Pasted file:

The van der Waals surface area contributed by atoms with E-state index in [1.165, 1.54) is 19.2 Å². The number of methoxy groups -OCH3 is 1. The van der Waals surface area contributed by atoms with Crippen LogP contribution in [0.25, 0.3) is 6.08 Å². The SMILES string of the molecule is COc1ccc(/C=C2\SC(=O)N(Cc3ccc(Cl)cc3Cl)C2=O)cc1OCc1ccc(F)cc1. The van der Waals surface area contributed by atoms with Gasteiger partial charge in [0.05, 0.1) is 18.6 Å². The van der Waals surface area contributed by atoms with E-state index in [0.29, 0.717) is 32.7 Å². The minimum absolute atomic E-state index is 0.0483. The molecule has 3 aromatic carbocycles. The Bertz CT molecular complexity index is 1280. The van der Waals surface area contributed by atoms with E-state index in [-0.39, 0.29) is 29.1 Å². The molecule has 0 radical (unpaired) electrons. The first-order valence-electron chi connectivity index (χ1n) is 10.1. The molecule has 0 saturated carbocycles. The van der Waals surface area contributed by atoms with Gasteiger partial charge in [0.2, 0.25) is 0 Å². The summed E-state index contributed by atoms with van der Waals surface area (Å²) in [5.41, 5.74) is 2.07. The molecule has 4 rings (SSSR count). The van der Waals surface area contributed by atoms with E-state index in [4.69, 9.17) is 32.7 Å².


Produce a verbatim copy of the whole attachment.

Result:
The van der Waals surface area contributed by atoms with E-state index in [1.165, 1.54) is 19.2 Å². The number of methoxy groups -OCH3 is 1. The van der Waals surface area contributed by atoms with Crippen LogP contribution in [0.25, 0.3) is 6.08 Å². The SMILES string of the molecule is COc1ccc(/C=C2\SC(=O)N(Cc3ccc(Cl)cc3Cl)C2=O)cc1OCc1ccc(F)cc1. The van der Waals surface area contributed by atoms with Gasteiger partial charge in [0.05, 0.1) is 18.6 Å². The van der Waals surface area contributed by atoms with E-state index in [0.29, 0.717) is 32.7 Å². The minimum absolute atomic E-state index is 0.0483. The molecule has 3 aromatic carbocycles. The Bertz CT molecular complexity index is 1280. The van der Waals surface area contributed by atoms with E-state index in [-0.39, 0.29) is 29.1 Å². The molecule has 0 radical (unpaired) electrons. The first-order valence-electron chi connectivity index (χ1n) is 10.1. The molecule has 0 saturated carbocycles. The van der Waals surface area contributed by atoms with Gasteiger partial charge in [0.2, 0.25) is 0 Å². The summed E-state index contributed by atoms with van der Waals surface area (Å²) in [5.41, 5.74) is 2.07. The molecule has 4 rings (SSSR count). The van der Waals surface area contributed by atoms with E-state index in [4.69, 9.17) is 32.7 Å².